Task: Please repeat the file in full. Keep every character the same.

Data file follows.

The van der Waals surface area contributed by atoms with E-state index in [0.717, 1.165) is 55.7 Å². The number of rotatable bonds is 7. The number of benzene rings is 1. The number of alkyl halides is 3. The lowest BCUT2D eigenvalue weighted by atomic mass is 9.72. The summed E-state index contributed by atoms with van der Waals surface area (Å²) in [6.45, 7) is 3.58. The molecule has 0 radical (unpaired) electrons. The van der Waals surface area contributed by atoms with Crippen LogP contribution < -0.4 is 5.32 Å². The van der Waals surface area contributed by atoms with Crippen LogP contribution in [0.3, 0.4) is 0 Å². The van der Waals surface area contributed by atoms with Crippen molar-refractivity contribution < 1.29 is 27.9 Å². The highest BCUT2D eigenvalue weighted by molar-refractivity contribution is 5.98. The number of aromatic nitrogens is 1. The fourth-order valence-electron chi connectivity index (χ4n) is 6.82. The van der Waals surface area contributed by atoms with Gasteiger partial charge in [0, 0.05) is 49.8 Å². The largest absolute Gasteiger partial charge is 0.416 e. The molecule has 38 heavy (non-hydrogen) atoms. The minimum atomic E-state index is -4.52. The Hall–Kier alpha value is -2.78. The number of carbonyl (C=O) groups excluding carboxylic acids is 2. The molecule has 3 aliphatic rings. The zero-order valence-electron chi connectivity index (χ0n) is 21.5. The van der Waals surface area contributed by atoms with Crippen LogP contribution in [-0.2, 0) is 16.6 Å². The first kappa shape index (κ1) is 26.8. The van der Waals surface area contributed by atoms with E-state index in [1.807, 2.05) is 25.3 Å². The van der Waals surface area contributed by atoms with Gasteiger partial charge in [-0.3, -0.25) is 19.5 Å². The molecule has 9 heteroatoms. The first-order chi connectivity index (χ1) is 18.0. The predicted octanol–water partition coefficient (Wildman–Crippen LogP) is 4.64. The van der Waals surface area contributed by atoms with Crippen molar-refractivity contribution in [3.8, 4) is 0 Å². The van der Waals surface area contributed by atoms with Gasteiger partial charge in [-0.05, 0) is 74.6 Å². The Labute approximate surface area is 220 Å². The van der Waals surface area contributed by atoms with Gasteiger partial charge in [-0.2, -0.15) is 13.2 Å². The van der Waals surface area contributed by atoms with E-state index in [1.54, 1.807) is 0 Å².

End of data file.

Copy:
The van der Waals surface area contributed by atoms with E-state index in [0.717, 1.165) is 55.7 Å². The number of rotatable bonds is 7. The number of benzene rings is 1. The number of alkyl halides is 3. The lowest BCUT2D eigenvalue weighted by atomic mass is 9.72. The summed E-state index contributed by atoms with van der Waals surface area (Å²) in [6.45, 7) is 3.58. The molecule has 0 radical (unpaired) electrons. The van der Waals surface area contributed by atoms with Crippen LogP contribution < -0.4 is 5.32 Å². The van der Waals surface area contributed by atoms with Crippen LogP contribution in [0.3, 0.4) is 0 Å². The van der Waals surface area contributed by atoms with Crippen molar-refractivity contribution < 1.29 is 27.9 Å². The highest BCUT2D eigenvalue weighted by molar-refractivity contribution is 5.98. The number of aromatic nitrogens is 1. The fourth-order valence-electron chi connectivity index (χ4n) is 6.82. The van der Waals surface area contributed by atoms with Gasteiger partial charge in [0, 0.05) is 49.8 Å². The largest absolute Gasteiger partial charge is 0.416 e. The molecule has 38 heavy (non-hydrogen) atoms. The minimum atomic E-state index is -4.52. The Hall–Kier alpha value is -2.78. The number of carbonyl (C=O) groups excluding carboxylic acids is 2. The molecule has 3 aliphatic rings. The zero-order valence-electron chi connectivity index (χ0n) is 21.5. The van der Waals surface area contributed by atoms with Crippen LogP contribution in [-0.2, 0) is 16.6 Å². The first kappa shape index (κ1) is 26.8. The van der Waals surface area contributed by atoms with E-state index in [1.807, 2.05) is 25.3 Å². The van der Waals surface area contributed by atoms with Gasteiger partial charge in [-0.3, -0.25) is 19.5 Å². The molecule has 9 heteroatoms. The first-order chi connectivity index (χ1) is 18.0. The predicted octanol–water partition coefficient (Wildman–Crippen LogP) is 4.64. The van der Waals surface area contributed by atoms with Crippen molar-refractivity contribution in [3.8, 4) is 0 Å². The van der Waals surface area contributed by atoms with Gasteiger partial charge in [-0.05, 0) is 74.6 Å². The Labute approximate surface area is 220 Å². The van der Waals surface area contributed by atoms with Gasteiger partial charge in [-0.2, -0.15) is 13.2 Å². The van der Waals surface area contributed by atoms with E-state index in [1.54, 1.807) is 0 Å².